Luckily, Odyssey block has made discarding fun for the whole family. Now Gamble can retrieve cards playable from the graveyard via flashback (Firebolt and Volley of Boulders) or even from a discard via madness (Fiery Temper and Violent Eruption). A particularly funny trick is to Gamble for a Recoup in a sorcery-heavy deck, allowing you to smile away the random discard--or even to flashback Gamble itself.

One tenet of using Gamble has always been to try to keep your hand as full as possible to minimize your chances of tossing away important spells. In the aforementioned sorcery-heavy deck, both Overmaster and Browbeat seem ideal.

In addition, Odyssey block provides both the perfect creature for a sorcery deck and the perfect red threshold creature if you happen to be filling your graveyard.

Ace of Diamonds

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Creature (8)
4 Fledgling Dragon 4 Magnivore
Artifact (4)
4 Fire Diamond
Land (25)
21 Mountain 4 Wasteland
60 Cards

Iridescent Drake
Iridescent Drake

Lost amidst the ridiculous power level of the Urza block is an interesting thematic cycle of cards that includes Academy Researchers; Iridescent Drake; Metathran Elite; Rayne, Academy Chancellor; and Thran Golem. The idea behind these creatures was to make creature enchantments more playable and less ripe for card disadvantage. Yet even the power of Rancor (also in Urza block, sigh) could not persuade most people to use them.

Armadillo Cloak aside, Elephant Guide is probably the most playable creature enchantment to come along since Rancor. As an added bonus, Elephant Guide just loves being used twice (or three times, or four . . .) to create a herd of Elephant tokens. In Standard, Nomad Mythmaker allows for recursive Elephant Guide tricks, but in Extended, I might as well dip into blue. Rancor still being legal in Extended makes for at least eight legitimate creature enchantments for such a deck--something that might look something of like this . . . .

Suit 'Em Up

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With the plethora of multicolor lands available from Invasion block, I also can see adding white for the benefits of Armadillo Cloak, Nomad Mythmaker, and tricks like a Monk Idealist - Auramancer combo to further push the creature enchantment idea.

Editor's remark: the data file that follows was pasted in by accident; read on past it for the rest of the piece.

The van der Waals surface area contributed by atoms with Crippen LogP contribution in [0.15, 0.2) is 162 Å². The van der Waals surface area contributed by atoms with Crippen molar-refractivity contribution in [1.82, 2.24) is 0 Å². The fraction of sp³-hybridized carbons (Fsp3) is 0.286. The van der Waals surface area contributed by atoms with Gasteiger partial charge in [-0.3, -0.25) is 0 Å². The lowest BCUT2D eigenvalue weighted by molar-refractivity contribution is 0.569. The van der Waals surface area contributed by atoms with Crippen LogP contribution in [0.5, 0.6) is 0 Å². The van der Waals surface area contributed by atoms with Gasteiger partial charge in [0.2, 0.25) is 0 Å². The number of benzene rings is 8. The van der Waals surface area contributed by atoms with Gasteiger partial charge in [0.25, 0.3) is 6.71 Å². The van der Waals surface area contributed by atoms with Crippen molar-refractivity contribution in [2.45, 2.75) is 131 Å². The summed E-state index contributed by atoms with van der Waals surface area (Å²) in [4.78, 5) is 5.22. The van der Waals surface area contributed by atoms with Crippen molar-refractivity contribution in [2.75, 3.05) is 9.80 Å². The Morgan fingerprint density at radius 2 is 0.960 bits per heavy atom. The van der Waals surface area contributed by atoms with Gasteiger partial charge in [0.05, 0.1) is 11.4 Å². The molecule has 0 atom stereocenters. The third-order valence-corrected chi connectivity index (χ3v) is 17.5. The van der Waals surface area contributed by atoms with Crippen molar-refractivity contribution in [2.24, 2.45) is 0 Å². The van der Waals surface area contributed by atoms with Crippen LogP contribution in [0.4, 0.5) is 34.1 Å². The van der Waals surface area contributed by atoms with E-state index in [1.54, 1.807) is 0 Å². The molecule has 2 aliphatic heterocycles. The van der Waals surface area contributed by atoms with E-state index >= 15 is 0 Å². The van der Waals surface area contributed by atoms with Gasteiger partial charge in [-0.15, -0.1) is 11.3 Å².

Finally, who doesn't love Flicker? Take a card out of play and then immediately plop it right back into play. My only consternation is that it isn't an instant, which would allow you to give opposing creatures "summoning sickness" at opportune times. Besides, doesn't "flicker" just sound like an instant? Ah well, it's still loads of fun with any "comes into play" or "leaves play" permanents.

Besides, now we have Liberate, which is faster, although it misses the immediate payoff of Flicker and can target only creatures. Just like Flicker, Liberate suggests hordes of activations and re-activations on any creature you play. But which to put in a deck? I say use them both and go crazy.


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Just as with Tempest block, many more cards deserve mention than I have space. Very briefly, reconsider the following oft-overlooked pieces of Urza block cardboard.

About Face provides an all-commons combo with Tireless Tribe.

Attunement is simply crazy with the flashback, threshold, and madness mechanics.

Defense of the Heart, meet Questing Phelddagrif and/or Nantuko Shrine.

Sleeper Agent might not do anything with newer cards, but I've always liked it with things like Ensnaring Bridge, Wheel of Torture, and Scalding Tongs.

Brand has been worth playing ever since Thieves' Auction joined Gilded Drake in the world.

Angel's Trumpet in a creatureless deck with Orim's Chant, Teferi's Moat, and the like is pretty funny.

Angelic Chorus makes Test of Endurance look better and better.

• A Second Chance - Soulgorger Orgg pairing sounds scary, fun, and in need of a little Worship.

Body Snatcher, Gamekeeper, and Karmic Guide still make for terrific fattie reanimation decks, either separately or together.

Actually, all sorts of possibilities exist within Urza block if you allow your imagination to roam. Many, many creative cards from the block are still waiting in the bleachers, looking bewildered after so many of their counterparts were invited to the Seventh Edition party. Who knows what could happen if you ask them to dance?

And if you do, be sure to step on Morphling's toes for me as you waltz by.

Next week: I'm a Djinni in a bottle, baby!


Jay may be reached at houseofcards@wizards.com.